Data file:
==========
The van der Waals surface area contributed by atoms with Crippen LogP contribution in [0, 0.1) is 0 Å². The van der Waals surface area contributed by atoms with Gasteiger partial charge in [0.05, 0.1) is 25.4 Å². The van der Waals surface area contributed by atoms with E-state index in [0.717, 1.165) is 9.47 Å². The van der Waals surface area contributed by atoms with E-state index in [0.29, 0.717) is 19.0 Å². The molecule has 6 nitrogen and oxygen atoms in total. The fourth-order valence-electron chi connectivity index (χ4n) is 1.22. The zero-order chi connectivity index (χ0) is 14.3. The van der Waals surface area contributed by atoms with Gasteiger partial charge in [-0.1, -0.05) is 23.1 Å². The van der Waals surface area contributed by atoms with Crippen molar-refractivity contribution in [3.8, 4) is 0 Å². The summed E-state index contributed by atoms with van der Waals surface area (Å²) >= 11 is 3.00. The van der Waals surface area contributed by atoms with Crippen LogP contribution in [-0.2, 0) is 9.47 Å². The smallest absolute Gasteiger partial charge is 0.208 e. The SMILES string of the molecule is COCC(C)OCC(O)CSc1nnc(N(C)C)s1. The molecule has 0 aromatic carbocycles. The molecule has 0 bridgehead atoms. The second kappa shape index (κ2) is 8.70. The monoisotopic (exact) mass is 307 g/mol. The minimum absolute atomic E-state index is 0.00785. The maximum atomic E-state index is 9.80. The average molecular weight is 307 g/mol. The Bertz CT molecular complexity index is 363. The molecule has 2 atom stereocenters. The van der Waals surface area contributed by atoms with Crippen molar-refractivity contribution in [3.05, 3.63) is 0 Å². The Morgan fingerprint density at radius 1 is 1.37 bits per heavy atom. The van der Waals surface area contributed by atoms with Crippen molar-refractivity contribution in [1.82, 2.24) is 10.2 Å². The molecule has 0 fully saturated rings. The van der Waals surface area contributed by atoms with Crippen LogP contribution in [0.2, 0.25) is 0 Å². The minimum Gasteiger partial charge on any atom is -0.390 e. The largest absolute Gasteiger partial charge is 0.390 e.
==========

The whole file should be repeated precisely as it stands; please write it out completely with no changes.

The van der Waals surface area contributed by atoms with Crippen LogP contribution in [0, 0.1) is 0 Å². The van der Waals surface area contributed by atoms with Gasteiger partial charge in [0.05, 0.1) is 25.4 Å². The van der Waals surface area contributed by atoms with E-state index in [0.717, 1.165) is 9.47 Å². The van der Waals surface area contributed by atoms with E-state index in [0.29, 0.717) is 19.0 Å². The molecule has 6 nitrogen and oxygen atoms in total. The fourth-order valence-electron chi connectivity index (χ4n) is 1.22. The zero-order chi connectivity index (χ0) is 14.3. The van der Waals surface area contributed by atoms with Gasteiger partial charge in [-0.1, -0.05) is 23.1 Å². The van der Waals surface area contributed by atoms with Crippen molar-refractivity contribution in [3.8, 4) is 0 Å². The summed E-state index contributed by atoms with van der Waals surface area (Å²) >= 11 is 3.00. The van der Waals surface area contributed by atoms with Crippen LogP contribution in [-0.2, 0) is 9.47 Å². The smallest absolute Gasteiger partial charge is 0.208 e. The SMILES string of the molecule is COCC(C)OCC(O)CSc1nnc(N(C)C)s1. The molecule has 0 aromatic carbocycles. The molecule has 0 bridgehead atoms. The second kappa shape index (κ2) is 8.70. The monoisotopic (exact) mass is 307 g/mol. The minimum absolute atomic E-state index is 0.00785. The maximum atomic E-state index is 9.80. The average molecular weight is 307 g/mol. The Bertz CT molecular complexity index is 363. The molecule has 2 atom stereocenters. The van der Waals surface area contributed by atoms with Crippen molar-refractivity contribution in [3.05, 3.63) is 0 Å². The Morgan fingerprint density at radius 1 is 1.37 bits per heavy atom. The van der Waals surface area contributed by atoms with Crippen molar-refractivity contribution in [1.82, 2.24) is 10.2 Å². The molecule has 0 fully saturated rings. The van der Waals surface area contributed by atoms with Crippen LogP contribution in [0.2, 0.25) is 0 Å². The minimum Gasteiger partial charge on any atom is -0.390 e. The largest absolute Gasteiger partial charge is 0.390 e.